Navarro also seems to argue that his due process rights were violated when he was unable to make bail in state court due to the revocation petition alleging a Grade A violation based on the pending state charges. Pro se Br. 7-8. Navarro has not shown how or if the grading of his revocation petition impacted his bail. Indeed, the petition was not drafted until eleven days after bail was set in state court, and thus could not have prevented him from making bail. See App. 15-16. In any event, at the time the revocation petition was filed, Navarro was facing a Grade A violation.
Third, Navarro's sentence was procedurally and substantively reasonable.7 As Navarro stipulated to violating his supervised release by committing a Class C felony, the District Court was permitted to sentence him to up to 24 months' incarceration, and impose 12 months of supervised release.8 The District Court gave meaningful review to 18 U.S.C. § 3553(a) factors, and it was permitted to take into consideration the gravity of the underlying state offense that led to the violation, as well as Navarro's extensive criminal history.9 Thus Navarro's argument that the District Court improperly “aggregat[ed]” his criminal conduct, Pro se Br. 9, is without merit. Indeed, the statutes governing sentencing for violations of supervised release mandate that the District Court consider the history and characteristics of the defendant.10 The District Court concluded that, given Navarro's extensive criminal history and demonstrated recidivist behavior, it could see no reason why it would not impose the maximum sentence allowed. We cannot disagree.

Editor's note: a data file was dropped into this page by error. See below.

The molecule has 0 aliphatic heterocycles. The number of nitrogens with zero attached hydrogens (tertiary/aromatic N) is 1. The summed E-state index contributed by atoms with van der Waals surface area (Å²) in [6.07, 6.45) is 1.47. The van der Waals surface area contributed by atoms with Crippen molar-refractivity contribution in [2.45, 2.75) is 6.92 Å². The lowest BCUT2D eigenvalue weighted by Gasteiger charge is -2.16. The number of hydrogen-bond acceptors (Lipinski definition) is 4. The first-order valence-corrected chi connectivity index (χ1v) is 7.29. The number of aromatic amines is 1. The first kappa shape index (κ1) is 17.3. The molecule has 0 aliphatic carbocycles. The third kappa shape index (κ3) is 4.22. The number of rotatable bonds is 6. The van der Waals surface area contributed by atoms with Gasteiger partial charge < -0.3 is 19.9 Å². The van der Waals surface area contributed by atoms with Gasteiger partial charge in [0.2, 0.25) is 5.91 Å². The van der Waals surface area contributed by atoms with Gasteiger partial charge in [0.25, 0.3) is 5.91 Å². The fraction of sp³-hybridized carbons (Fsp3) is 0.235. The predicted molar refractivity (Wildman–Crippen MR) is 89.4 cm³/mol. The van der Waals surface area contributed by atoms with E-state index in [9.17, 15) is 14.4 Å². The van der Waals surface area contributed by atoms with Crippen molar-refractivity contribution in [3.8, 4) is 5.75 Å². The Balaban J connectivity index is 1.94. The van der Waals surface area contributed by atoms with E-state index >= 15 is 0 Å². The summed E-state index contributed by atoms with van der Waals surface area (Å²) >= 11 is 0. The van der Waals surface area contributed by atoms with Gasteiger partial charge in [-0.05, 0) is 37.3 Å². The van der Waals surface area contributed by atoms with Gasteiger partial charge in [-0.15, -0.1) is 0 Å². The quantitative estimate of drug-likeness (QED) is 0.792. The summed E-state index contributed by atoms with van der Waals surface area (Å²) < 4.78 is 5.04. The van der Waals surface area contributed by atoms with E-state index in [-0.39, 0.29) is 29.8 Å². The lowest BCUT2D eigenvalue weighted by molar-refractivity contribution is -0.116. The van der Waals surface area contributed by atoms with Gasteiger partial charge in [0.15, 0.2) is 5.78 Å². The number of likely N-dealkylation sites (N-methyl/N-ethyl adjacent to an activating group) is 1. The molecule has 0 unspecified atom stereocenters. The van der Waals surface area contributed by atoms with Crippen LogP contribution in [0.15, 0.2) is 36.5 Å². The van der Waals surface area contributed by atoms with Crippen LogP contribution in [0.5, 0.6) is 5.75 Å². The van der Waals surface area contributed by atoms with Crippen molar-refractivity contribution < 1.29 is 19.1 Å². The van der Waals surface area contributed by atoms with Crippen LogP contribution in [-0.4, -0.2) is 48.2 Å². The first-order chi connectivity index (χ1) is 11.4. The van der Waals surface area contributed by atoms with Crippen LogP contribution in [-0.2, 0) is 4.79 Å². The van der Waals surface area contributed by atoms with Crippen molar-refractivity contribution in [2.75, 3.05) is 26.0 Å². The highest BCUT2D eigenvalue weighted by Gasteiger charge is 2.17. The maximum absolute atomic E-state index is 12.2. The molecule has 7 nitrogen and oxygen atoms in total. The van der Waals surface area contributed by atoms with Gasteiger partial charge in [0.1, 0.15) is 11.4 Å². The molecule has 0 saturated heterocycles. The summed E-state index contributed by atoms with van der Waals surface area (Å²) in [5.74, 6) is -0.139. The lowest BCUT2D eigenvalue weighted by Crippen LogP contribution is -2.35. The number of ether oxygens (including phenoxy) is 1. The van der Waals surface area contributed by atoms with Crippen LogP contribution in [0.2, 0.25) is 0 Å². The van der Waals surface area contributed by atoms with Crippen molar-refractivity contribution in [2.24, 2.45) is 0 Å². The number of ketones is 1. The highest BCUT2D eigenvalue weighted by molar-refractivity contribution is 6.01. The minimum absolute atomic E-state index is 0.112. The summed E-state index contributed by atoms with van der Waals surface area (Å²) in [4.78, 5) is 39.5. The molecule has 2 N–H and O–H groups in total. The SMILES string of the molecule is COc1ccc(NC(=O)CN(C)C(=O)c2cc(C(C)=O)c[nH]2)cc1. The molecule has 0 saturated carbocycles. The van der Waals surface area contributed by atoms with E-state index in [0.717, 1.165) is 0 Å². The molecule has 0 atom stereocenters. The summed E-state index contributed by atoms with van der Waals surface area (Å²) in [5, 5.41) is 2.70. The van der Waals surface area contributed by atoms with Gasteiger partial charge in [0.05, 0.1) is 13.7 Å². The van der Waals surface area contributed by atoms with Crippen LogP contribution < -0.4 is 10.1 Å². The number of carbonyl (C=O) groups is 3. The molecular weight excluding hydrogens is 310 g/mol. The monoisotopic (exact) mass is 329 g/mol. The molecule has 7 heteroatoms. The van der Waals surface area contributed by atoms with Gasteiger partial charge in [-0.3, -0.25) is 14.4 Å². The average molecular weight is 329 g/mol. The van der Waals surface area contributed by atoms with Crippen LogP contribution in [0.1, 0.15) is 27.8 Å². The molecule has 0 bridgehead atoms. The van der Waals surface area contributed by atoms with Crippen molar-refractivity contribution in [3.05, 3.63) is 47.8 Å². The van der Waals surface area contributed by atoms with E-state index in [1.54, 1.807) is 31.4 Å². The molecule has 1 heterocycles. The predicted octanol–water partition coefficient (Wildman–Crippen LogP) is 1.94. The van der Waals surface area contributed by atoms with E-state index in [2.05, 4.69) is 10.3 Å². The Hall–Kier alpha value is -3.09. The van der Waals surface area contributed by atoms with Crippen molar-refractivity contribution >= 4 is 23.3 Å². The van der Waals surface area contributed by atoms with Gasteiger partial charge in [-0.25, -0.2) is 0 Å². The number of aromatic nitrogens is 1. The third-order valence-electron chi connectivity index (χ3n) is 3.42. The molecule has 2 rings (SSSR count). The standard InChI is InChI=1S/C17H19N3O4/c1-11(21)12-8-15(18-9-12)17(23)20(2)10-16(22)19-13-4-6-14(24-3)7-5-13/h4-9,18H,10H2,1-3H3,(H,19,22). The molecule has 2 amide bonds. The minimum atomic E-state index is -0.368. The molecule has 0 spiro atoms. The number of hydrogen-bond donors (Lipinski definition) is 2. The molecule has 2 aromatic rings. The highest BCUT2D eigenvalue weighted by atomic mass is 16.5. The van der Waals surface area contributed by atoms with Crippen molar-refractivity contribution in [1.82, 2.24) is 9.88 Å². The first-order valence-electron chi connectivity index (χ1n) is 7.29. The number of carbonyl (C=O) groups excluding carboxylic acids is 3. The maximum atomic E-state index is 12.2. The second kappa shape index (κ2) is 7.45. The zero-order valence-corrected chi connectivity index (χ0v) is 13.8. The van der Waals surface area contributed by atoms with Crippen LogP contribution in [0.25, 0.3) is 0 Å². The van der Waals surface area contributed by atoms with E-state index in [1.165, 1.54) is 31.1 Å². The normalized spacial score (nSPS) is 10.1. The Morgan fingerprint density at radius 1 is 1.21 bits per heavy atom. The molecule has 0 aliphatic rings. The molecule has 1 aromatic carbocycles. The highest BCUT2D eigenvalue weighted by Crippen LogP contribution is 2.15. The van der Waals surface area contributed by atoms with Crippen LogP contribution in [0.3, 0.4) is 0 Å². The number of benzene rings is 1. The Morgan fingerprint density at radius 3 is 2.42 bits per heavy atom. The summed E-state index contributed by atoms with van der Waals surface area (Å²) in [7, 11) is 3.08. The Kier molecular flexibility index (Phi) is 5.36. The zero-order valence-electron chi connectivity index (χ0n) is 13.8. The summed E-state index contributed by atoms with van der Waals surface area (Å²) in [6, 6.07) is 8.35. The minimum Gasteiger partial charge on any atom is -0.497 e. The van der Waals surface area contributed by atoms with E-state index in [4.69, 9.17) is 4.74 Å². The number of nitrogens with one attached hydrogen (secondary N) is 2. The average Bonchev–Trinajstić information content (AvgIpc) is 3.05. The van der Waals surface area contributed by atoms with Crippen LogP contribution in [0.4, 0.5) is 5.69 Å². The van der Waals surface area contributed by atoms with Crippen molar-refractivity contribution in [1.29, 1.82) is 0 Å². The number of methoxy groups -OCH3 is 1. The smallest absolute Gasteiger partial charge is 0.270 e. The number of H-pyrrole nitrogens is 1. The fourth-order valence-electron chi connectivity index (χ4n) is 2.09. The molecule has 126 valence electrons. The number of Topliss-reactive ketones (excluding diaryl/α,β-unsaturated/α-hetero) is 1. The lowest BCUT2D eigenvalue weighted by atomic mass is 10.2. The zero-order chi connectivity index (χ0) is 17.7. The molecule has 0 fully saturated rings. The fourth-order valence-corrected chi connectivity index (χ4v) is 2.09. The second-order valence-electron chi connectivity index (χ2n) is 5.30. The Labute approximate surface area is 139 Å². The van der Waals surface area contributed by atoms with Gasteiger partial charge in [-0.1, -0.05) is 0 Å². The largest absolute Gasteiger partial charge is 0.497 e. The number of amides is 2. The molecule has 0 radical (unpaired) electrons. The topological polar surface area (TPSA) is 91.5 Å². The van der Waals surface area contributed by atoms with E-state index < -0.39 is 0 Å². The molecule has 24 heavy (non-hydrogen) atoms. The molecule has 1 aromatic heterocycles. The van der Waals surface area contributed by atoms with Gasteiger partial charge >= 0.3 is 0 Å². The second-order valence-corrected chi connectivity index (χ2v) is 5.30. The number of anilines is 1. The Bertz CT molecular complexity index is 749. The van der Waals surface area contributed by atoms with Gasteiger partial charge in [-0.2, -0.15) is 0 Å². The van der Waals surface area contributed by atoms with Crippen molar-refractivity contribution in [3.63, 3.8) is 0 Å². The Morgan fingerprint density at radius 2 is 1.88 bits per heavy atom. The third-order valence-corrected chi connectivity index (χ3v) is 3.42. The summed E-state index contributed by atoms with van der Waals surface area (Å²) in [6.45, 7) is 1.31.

Navarro's claim that the District Court was required to conduct a mental health evaluation before sentencing, Pro se Br. 11, is equally without merit. It is unclear the exact rule Navarro relies upon, but it is clear that Navarro never requested a mental health evaluation. The District Court recognized that Navarro may have substance abuse problems, and accordingly recommended that Navarro undergo psychological, psychiatric, and addiction testing while in prison and receive appropriate treatment. App. 39.